In news that should surprise absolutely no one, director J.J. Abrams (“Super 8,” “Star Trek”) has declined to direct “Star Wars: Episode VII.”
Abrams told Empire Magazine that he had brief conversations with producer Kathleen Kennedy about the project–remember, Disney bought LucasFilm for $4.05 billion in late October–that never really went anywhere. Movieline has a nice summation of the whole affair.
“…I quickly said that because of my loyalty to Star Trek, and also just being a fan, I wouldn’t even want to be involved in the next version of those things. I declined any involvement very early on. I’d rather be in the audience not knowing what was coming, rather than being involved in the minutiae of making them.”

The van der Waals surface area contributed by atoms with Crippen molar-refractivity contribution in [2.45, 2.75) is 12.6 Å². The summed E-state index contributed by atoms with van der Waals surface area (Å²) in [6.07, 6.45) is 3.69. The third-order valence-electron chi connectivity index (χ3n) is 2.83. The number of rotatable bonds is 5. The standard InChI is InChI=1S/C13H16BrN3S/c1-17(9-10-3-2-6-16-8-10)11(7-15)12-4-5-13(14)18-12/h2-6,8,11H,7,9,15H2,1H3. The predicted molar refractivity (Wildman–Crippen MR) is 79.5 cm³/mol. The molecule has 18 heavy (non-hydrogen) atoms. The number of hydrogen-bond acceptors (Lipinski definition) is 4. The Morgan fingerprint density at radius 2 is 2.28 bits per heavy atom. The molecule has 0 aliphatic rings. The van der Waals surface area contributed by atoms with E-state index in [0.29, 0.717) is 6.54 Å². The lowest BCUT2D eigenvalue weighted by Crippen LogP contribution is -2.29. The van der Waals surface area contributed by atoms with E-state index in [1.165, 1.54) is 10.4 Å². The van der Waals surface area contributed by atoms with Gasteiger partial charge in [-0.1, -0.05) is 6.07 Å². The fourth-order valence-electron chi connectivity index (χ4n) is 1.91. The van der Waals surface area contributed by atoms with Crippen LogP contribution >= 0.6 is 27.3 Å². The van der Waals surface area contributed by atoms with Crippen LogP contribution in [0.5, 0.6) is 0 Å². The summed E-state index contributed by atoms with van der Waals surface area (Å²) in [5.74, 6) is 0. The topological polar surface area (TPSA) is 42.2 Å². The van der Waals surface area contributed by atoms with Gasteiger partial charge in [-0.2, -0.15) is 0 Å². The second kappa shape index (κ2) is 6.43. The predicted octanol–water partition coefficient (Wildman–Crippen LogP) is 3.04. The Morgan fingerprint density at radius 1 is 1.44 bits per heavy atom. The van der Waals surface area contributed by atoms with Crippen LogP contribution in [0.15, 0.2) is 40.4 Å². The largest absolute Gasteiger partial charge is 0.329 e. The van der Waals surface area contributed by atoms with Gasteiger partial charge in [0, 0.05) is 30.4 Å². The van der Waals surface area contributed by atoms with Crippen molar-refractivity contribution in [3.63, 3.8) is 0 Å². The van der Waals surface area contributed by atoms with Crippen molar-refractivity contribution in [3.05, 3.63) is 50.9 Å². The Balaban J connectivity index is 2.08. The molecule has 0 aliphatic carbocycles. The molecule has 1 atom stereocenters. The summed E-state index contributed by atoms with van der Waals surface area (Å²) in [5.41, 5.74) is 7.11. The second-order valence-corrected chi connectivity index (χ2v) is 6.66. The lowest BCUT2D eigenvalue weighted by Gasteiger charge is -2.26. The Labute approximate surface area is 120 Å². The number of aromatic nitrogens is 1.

Translation: Why would I kill off my own line of blockbuster sci-fi movies? What benefit is there to me taking over a beloved, practically historic, franchise when everyone is comparing me to a young Steven Spielberg? Why don’t you ask me to make a sequel to “Citizen Kane” while we’re at it?
You get the idea.
Apparently, a lot of directors feel the same way. Spielberg and Brad Bird (“The Incredibles”) have also passed on bringing Michael Arndt’s script to life. Every story is about who isn’t directing “Episode VII,” so don’t be surprised to see this headline in the near future: “Estate of Alfred Hitchcock: If alive, director wouldn’t touch new ‘Star Wars.'”
Or how about this one: “Film school grad would rather keep temp job than helm new ‘Star Wars.'”